Our researchers who undertake the research projects at INFANT
Our multi-disciplinary team of investigators implements the INFANT research programme of cutting-edge innovations and world-first technologies.
Clinical research fellow
Farah is interested in early brain development and factors affecting neurodevelopmental outcome in neonates. She is currently involved in the ANSeR study- Algorithm for Neonatal Seizure Recognition.
Prof. Stefan Andersson-Engels is since 2016 Head of Biophotonics at Tyndall National Institute, University College Cork.
Co-investigator on PiNPoiNT
Ann-Marie is currently a co-investigator on PiNPoiNT, Personalised Nutrition for the Preterm Infant, which is a Science Foundation Ireland-funded study that will devise and implement digital systems for real-time monitoring of nutritional support in preterm infants.
Gerard Clarke is a lecturer in the Department of Psychiatry and Neurobehavioural Science. His research interests include translational biomarkers of stress-related neuropsychiatric disorders, the impact of the gut microbiome on brain and behaviour across the life span and microbial regulation of tryptophan metabolism.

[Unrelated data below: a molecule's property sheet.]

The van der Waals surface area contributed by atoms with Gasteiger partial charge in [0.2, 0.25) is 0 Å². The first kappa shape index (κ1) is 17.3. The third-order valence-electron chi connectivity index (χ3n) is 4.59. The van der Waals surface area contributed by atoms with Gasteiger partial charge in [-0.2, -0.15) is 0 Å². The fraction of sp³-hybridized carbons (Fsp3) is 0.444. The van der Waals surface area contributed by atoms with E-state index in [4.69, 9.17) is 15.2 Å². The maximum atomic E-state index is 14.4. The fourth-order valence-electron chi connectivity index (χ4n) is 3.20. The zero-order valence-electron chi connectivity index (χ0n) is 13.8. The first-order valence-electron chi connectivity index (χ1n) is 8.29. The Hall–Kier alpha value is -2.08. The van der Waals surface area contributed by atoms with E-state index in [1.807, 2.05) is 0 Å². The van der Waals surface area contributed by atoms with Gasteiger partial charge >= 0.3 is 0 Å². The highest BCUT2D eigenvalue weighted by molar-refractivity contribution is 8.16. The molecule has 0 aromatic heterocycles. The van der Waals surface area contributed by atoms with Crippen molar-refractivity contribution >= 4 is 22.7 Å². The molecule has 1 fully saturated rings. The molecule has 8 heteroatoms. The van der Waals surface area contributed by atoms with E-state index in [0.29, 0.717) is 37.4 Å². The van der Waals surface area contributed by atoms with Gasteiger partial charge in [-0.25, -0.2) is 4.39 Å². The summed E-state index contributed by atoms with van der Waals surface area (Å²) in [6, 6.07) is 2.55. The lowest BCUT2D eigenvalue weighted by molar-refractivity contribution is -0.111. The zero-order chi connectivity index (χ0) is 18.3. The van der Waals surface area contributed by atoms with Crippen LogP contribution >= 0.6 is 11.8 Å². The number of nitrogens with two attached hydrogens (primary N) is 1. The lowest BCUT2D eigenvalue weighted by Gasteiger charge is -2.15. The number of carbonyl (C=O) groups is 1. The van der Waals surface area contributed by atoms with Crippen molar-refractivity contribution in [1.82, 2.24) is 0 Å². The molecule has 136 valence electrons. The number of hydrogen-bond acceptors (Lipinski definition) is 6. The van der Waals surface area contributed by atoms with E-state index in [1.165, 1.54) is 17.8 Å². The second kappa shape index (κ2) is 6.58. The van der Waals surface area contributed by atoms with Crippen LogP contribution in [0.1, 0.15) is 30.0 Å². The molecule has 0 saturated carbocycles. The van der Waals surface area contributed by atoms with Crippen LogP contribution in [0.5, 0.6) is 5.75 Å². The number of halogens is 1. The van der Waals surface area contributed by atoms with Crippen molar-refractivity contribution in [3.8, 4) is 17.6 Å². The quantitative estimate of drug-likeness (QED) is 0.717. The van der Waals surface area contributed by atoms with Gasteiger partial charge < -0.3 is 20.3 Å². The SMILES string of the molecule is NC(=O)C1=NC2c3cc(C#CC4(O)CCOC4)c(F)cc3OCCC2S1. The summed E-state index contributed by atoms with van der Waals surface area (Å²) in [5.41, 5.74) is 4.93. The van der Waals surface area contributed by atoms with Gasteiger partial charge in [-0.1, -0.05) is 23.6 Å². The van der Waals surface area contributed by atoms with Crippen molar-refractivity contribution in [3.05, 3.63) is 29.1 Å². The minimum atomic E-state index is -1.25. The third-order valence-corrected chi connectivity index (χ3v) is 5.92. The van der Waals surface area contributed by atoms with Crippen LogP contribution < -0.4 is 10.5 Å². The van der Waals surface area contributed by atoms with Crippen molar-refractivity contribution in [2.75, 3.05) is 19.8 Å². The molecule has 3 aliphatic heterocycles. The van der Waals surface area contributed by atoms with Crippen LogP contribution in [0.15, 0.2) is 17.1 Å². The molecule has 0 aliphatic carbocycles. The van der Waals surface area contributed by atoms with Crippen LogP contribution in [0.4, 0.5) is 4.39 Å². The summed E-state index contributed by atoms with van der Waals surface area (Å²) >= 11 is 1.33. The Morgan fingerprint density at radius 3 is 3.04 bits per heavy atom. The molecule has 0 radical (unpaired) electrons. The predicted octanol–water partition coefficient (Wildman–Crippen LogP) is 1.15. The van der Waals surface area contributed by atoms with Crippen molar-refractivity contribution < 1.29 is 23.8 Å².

Software Research Engineer
Denis has designed, developed, tested and validated all of the software that makes up the ANSeR system. Denis has written all of the software documents required for the ANSeR Quality Management System (QMS) which has resulted in the product being validated by the relevant competent authorities in Ireland, the UK and Europe. Denis has helped integra...
HRB Principal Investigator
Jane's interests are in the areas of application of proteomics, mass spectrometry, bioinformatics, integrated-omics analyses, and systems biology to study molecular pathways implicated in human health and disease, with a particular focus on neurodevelopmental and neuropsychiatric disorders.
Peter is a Consultant Neonatologist in CUMH
Aisling is currently undertaking a PhD in the area of Neonatal Encephalopathy. Aisling is interested in the early neurophysiological changes that occur following birth in infants with HIE and determining whether the evolution of these changes can predict eligibility for therapy and long term outcome.